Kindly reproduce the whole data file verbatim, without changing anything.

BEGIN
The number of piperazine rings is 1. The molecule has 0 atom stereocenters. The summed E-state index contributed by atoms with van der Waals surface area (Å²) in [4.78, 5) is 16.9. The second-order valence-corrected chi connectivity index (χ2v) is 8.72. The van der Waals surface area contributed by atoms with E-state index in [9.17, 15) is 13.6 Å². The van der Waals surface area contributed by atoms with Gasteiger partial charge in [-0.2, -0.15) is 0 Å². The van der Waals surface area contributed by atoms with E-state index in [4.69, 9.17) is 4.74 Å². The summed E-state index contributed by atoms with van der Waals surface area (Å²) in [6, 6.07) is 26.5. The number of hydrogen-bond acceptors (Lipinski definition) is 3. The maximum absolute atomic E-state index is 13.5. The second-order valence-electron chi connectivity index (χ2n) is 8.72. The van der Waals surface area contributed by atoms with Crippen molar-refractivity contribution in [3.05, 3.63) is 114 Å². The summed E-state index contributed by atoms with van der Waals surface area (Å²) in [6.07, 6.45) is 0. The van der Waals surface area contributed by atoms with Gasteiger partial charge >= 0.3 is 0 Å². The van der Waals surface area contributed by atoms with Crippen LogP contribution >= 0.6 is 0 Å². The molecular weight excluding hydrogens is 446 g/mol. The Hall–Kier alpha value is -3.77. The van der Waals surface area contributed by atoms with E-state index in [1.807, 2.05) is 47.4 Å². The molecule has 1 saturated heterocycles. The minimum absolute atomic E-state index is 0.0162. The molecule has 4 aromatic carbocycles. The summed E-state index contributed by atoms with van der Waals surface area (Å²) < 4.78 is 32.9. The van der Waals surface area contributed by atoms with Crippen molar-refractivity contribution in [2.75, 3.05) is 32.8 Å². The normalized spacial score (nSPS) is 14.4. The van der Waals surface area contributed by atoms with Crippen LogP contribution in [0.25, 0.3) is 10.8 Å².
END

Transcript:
The number of piperazine rings is 1. The molecule has 0 atom stereocenters. The summed E-state index contributed by atoms with van der Waals surface area (Å²) in [4.78, 5) is 16.9. The second-order valence-corrected chi connectivity index (χ2v) is 8.72. The van der Waals surface area contributed by atoms with E-state index in [9.17, 15) is 13.6 Å². The van der Waals surface area contributed by atoms with Gasteiger partial charge in [-0.2, -0.15) is 0 Å². The van der Waals surface area contributed by atoms with E-state index in [4.69, 9.17) is 4.74 Å². The summed E-state index contributed by atoms with van der Waals surface area (Å²) in [6, 6.07) is 26.5. The number of hydrogen-bond acceptors (Lipinski definition) is 3. The maximum absolute atomic E-state index is 13.5. The second-order valence-electron chi connectivity index (χ2n) is 8.72. The van der Waals surface area contributed by atoms with Crippen molar-refractivity contribution in [3.05, 3.63) is 114 Å². The summed E-state index contributed by atoms with van der Waals surface area (Å²) in [6.07, 6.45) is 0. The van der Waals surface area contributed by atoms with Gasteiger partial charge >= 0.3 is 0 Å². The van der Waals surface area contributed by atoms with Crippen LogP contribution >= 0.6 is 0 Å². The molecular weight excluding hydrogens is 446 g/mol. The Hall–Kier alpha value is -3.77. The van der Waals surface area contributed by atoms with E-state index in [1.807, 2.05) is 47.4 Å². The molecule has 1 saturated heterocycles. The minimum absolute atomic E-state index is 0.0162. The molecule has 4 aromatic carbocycles. The summed E-state index contributed by atoms with van der Waals surface area (Å²) < 4.78 is 32.9. The van der Waals surface area contributed by atoms with Crippen molar-refractivity contribution in [2.75, 3.05) is 32.8 Å². The normalized spacial score (nSPS) is 14.4. The van der Waals surface area contributed by atoms with Crippen LogP contribution in [0.25, 0.3) is 10.8 Å².